A vulnerability assessment is a practice used to identify all potential vulnerabilities that could be exploited in an environment. The assessment can be used to evaluate physical security, personnel (testing through social engineering and such), or system and network security. Most commercial organizations just want their systems and networks assessed. This means an individual or team runs a scanning tool (Internet System Scanner, Heat, Nessus, etc.). These tools identify running services that typically have vulnerabilities that can be exploited, operating system and application identified vulnerabilities, missing patches and hotfixes. The result, depending upon the product, is a long list of every computer system by IP address and their associated vulnerabilities and steps on how to "fix" the vulnerabilities.
However, just because something is identified as a vulnerability, does not necessarily mean that it is a problem a company has to worry about. There may not be a threat agent that can exploit the vulnerability or, if the vulnerability is exploited, it may not cause damage. Today, many scanner products have configurations where they can attempt to exploit identified vulnerabilities themselves to indicate if the vulnerability is truly exploitable and a threat.
While a vulnerability assessment's goal is to identify all vulnerabilities in an environment, a penetration test has the goal of "breaking into the network." So, the team only needs to exploit one or two vulnerabilities to actually penetrate the environment. From here, the goal is to gain administrator or root access on the most critical system in the network, which means that the team "owns" the network and can do anything they would like with the systems and the data on the systems. A penetration test is carried out to emulate what a real hacker would do and it proves to the company that the organization can indeed be penetrated.
Penetration testing is also referred to as ethical hacking, and while it is intriguing and interesting, it is also time consuming. In most cases, the security professional can look at reports from a vulnerability scanner and understand the level of risk the company is facing. But when it is time to brief management on these findings, ports, services and packets mean nothing to them. So, if the team carries out a penetration test and shows that the CEO's password has been obtained to the blueprints of the product that is to be released next year, this makes management understand the true severity of the situation and will be more motivated to improve the security of the environment.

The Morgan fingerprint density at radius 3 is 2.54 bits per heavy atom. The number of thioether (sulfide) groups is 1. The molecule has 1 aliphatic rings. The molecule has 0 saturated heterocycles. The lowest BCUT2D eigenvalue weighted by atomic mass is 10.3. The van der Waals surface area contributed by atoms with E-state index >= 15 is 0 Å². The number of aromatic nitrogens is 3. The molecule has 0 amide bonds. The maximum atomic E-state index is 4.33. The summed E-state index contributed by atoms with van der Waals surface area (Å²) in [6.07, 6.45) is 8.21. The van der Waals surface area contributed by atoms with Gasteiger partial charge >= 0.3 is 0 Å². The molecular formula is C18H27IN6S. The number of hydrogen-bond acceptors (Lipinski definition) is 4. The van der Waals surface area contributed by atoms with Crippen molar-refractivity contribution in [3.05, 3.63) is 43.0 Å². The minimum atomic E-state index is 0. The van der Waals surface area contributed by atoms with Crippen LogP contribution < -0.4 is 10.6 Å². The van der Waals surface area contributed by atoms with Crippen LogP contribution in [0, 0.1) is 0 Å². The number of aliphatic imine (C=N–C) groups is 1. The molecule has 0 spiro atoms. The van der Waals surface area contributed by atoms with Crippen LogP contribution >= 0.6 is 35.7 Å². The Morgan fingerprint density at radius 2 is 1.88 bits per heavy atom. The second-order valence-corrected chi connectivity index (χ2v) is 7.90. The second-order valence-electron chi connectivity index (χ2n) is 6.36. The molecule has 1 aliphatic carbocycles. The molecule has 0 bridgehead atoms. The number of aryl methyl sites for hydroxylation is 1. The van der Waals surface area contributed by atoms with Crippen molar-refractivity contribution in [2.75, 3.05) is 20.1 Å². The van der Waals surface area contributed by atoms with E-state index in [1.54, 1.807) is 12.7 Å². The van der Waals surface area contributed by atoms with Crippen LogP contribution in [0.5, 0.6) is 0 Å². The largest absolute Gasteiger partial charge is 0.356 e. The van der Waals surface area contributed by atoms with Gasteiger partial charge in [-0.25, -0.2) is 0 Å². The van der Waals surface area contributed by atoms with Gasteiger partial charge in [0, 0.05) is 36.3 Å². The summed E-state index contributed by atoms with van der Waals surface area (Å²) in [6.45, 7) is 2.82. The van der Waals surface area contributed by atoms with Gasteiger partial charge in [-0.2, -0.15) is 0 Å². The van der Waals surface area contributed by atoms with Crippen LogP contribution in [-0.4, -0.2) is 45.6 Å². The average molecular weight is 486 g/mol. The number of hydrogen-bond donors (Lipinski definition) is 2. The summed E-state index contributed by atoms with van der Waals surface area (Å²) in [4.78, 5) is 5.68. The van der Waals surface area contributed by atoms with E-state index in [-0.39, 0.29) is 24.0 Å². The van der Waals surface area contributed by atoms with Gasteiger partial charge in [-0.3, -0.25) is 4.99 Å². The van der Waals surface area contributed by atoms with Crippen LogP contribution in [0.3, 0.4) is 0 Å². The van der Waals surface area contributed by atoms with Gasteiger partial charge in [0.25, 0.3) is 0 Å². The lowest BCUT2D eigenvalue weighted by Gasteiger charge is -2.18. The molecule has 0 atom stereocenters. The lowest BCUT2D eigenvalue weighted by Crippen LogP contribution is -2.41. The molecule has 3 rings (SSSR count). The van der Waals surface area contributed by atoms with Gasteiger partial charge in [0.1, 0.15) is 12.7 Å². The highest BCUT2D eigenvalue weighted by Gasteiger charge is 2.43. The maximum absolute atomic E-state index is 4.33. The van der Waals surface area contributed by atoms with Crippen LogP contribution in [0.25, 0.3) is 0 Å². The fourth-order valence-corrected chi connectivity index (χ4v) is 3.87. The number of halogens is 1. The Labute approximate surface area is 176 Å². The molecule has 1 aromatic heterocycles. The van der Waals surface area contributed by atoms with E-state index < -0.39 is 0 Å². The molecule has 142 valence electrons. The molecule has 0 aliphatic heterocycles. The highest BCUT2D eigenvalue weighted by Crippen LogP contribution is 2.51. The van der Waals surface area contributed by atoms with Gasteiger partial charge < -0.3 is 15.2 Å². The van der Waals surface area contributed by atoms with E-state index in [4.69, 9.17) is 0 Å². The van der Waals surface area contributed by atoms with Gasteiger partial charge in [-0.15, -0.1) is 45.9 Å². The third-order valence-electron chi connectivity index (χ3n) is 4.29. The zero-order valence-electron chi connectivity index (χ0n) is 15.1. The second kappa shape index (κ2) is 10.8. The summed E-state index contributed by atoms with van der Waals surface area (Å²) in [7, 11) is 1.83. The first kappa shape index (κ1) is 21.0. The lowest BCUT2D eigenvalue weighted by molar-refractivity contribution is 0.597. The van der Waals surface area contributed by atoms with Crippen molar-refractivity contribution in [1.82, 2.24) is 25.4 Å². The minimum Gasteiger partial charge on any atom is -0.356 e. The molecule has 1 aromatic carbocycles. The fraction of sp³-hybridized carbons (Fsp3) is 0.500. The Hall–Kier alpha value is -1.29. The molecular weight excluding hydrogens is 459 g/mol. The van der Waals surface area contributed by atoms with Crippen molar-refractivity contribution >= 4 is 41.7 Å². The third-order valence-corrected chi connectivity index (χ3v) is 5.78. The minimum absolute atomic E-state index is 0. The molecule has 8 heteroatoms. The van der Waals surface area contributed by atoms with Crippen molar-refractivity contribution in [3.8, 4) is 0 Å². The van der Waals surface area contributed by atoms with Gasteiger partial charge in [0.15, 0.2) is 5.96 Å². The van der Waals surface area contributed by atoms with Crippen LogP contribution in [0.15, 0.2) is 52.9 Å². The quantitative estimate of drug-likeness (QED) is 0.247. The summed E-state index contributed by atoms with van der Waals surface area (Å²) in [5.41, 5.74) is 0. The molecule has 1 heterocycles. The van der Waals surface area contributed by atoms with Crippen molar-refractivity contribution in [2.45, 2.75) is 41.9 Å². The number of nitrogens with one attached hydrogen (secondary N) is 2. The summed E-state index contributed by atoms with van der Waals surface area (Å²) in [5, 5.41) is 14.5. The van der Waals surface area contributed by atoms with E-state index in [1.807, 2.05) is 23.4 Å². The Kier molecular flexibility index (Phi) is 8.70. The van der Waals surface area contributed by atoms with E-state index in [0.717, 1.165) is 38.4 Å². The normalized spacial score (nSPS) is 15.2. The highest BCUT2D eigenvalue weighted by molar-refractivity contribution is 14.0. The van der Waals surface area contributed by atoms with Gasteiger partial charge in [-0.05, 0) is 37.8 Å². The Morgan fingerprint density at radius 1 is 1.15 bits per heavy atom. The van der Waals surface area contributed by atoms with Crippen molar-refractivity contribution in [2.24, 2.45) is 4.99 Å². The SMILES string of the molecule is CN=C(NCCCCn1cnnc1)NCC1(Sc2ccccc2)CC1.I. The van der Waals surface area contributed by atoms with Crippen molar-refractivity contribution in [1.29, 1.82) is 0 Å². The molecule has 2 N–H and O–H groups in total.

A security audit is basically someone going around with a criteria checklist of things that should be done or in place to ensure that the company is in compliance with its security policy, regulations and legal responsibilities. There are different types of audits that can be carried out, which simply means that there are different criteria to use when evaluating a company's security processes. The auditor may ensure that proper change control is in place, employees go through awareness training that critical systems have the correct configurations, that contingency plans are in place and that data is being properly backed up.
So, by performing a vulnerability assessment you answer "where are all of our holes?" A penetration test answers "can any of these holes be exploited by hackers?" and a security checklist answers "is this company carrying out proper security practices?"
This was first published in August 2005